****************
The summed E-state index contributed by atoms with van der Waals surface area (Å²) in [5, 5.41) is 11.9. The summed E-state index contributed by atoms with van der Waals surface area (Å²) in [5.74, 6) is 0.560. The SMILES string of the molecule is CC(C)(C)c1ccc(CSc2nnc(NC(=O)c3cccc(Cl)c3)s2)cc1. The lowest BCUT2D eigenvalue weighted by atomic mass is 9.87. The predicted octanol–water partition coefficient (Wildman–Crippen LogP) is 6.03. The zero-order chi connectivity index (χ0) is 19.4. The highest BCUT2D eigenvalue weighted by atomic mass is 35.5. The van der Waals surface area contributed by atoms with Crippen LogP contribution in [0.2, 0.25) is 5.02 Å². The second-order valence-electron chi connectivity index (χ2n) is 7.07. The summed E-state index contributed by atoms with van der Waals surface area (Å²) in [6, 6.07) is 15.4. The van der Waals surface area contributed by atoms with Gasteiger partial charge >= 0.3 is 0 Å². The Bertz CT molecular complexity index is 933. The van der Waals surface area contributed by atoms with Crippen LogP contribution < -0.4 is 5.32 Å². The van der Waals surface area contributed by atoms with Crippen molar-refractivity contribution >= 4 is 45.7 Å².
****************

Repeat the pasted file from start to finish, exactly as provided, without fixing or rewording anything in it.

The summed E-state index contributed by atoms with van der Waals surface area (Å²) in [5, 5.41) is 11.9. The summed E-state index contributed by atoms with van der Waals surface area (Å²) in [5.74, 6) is 0.560. The SMILES string of the molecule is CC(C)(C)c1ccc(CSc2nnc(NC(=O)c3cccc(Cl)c3)s2)cc1. The lowest BCUT2D eigenvalue weighted by atomic mass is 9.87. The predicted octanol–water partition coefficient (Wildman–Crippen LogP) is 6.03. The zero-order chi connectivity index (χ0) is 19.4. The highest BCUT2D eigenvalue weighted by atomic mass is 35.5. The van der Waals surface area contributed by atoms with Crippen LogP contribution in [0.2, 0.25) is 5.02 Å². The second-order valence-electron chi connectivity index (χ2n) is 7.07. The summed E-state index contributed by atoms with van der Waals surface area (Å²) in [6, 6.07) is 15.4. The van der Waals surface area contributed by atoms with Gasteiger partial charge >= 0.3 is 0 Å². The Bertz CT molecular complexity index is 933. The van der Waals surface area contributed by atoms with Crippen LogP contribution < -0.4 is 5.32 Å². The van der Waals surface area contributed by atoms with Crippen molar-refractivity contribution >= 4 is 45.7 Å².